:DoDigit pha ;Save previous low-order digit
lda #0 ;Remainder=0
tay ;DivDone=true
ldx #16 ;16-bit divide
:Loop cmp #10/2 ;Calc DecWord/10
bcc :Mul2
sbc #10/2 ;Remove high-order digit & shift 1 into DecWord
iny ;DivDone=false
:Mul2 rol DecWord ;Shift /10 result into DecWord
rol DecWord+1
rol ;Shift bits of input into acc (input mod 10)
dex
bne :Loop ;Continue 16-bit divide
ora #"0" ;Convert mod 10 result to ascii
dey
bpl :DoDigit ;If result of /10 was not zero, do next digit
:Print jsr RomCOut ;Print highest digit
pla ;Pull next-highest ascii digit
bne :Print ;If not end-of-digits $00, print more
rts

lst off
qkumba
2017-07-08 18:24:33 UTC
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Post by John Brooks
40 bytes is too easy. Let's do 39 bytes! (+4 for demo)
37.

0300:A9 12 A2 34 86 A0 85 A1 A9 FF 48 A9 00 A8 A2 10
0310:C9 05 90 03 E9 05 C8 26 A0 26 A1 2A CA D0 F1 88
0320:10 E8 20 E5 FD 68 10 FA 60
g***@sasktel.net
2017-07-08 19:35:57 UTC
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Post by qkumba
Post by John Brooks
40 bytes is too easy. Let's do 39 bytes! (+4 for demo)
37.
0300:A9 12 A2 34 86 A0 85 A1 A9 FF 48 A9 00 A8 A2 10
0310:C9 05 90 03 E9 05 C8 26 A0 26 A1 2A CA D0 F1 88
0320:10 E8 20 E5 FD 68 10 FA 60
I have to say that this one bares a few similarities to Woz's last screen calculator.


ASL
TAY
AND #$F0
BPL *+2
ORA #5
BCC *+2
ORA #$A
ASL
ASL
STA $26
TYA
AND #$E
ADC #$10
ASL $26
ROL
STA $27
RTS
Michael 'AppleWin Debugger Dev'
2017-07-08 20:09:43 UTC
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Topic is U16, but easy enough to extend to S16 version:

0300:A9 FE A2 00 C9 80 90 12
0308:A8 A9 AD 20 ED FD 8A 49
0310:FF 18 69 01 AA 98 49 FF
0318:69 00 86 A0 85 A1 A9 FF
0320:48 A9 00 A8 A2 10 C9 05
0328:90 03 E9 05 C8 26 A0 26
0330:A1 2A CA D0 F1 88 10 E8
0338:20 E5 FD 68 10 FA 60

org $0300

Demo lda #$FE ; 65536 - 65024 = (-)512
ldx #$00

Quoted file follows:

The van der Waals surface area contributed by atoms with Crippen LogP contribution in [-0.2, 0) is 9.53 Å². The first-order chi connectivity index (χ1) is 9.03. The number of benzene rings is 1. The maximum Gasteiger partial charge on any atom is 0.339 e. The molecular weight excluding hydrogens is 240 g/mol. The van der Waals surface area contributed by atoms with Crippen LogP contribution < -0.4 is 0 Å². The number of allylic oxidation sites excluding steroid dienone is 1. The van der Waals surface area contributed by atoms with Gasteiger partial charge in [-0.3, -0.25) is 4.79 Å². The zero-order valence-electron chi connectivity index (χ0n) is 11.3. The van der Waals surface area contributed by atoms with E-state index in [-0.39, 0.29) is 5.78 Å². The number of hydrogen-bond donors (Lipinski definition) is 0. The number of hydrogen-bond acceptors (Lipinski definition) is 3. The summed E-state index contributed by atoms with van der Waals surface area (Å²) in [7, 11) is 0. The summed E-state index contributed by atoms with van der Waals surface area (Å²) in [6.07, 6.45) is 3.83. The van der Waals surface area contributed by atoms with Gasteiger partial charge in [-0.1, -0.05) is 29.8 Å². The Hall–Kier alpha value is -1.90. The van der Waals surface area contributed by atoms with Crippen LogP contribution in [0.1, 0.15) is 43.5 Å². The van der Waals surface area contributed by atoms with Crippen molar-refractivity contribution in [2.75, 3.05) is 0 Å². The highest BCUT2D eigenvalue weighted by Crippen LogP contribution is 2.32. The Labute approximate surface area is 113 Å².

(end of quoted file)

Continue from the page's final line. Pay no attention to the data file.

* Fall into DecPrintU16

*-------------------------------

DecWord = $A0
PRHEXZ = $FDE5
RomCOut = $FDED

*-------------------------------
* Print U16 as decimal via COUT
* IN: A=hi, X=lo
*-------------------------------
DecPrintS16
cmp #$80 ;HiLo
bcc DecPrintU16 ;C=(Hi > $7F)
tay ;C=1
lda #"-"
jsr RomCOut ; but destroys C
txa ;Calc 2's complement
eor #$FF
clc
adc #1
tax
tya
eor #$FF
adc #0
; *** Intentional fall into DecPrintU16

*-------------------------------
* Print U16 as decimal via COUT
* IN: A=hi, X=lo
* OUT: A=$00, X=$00, Y=$FF
*-------------------------------
DecPrintU16
stx DecWord
sta DecWord+1
lda #$FF ;Flag end-of-digits
:DoDigit pha ;Save previous low-order digit
lda #0 ;Remainder=0
tay ;DivDone=true
ldx #16 ;16-bit divide
:Loop cmp #10/2 ;Calc DecWord/10
bcc :Mul2
sbc #10/2 ;Remove high-order digit & shift 1 into DecWord
iny ;DivDone=false
:Mul2 rol DecWord ;Shift /10 result into DecWord
rol DecWord+1
rol ;Shift bits of input into acc (input mod 10)
dex
bne :Loop ;Continue 16-bit divide
; ora #"0" ;Convert mod 10 result to ascii
dey
bpl :DoDigit ;If result of /10 was not zero, do next digit
:Print jsr PRHEXZ ;Print highest digit
pla ;Pull next-highest ascii digit
bpl :Print ;If not end-of-digits $FF, print more
rts
Michael J. Mahon
2017-07-08 20:55:14 UTC
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Post by Michael 'AppleWin Debugger Dev'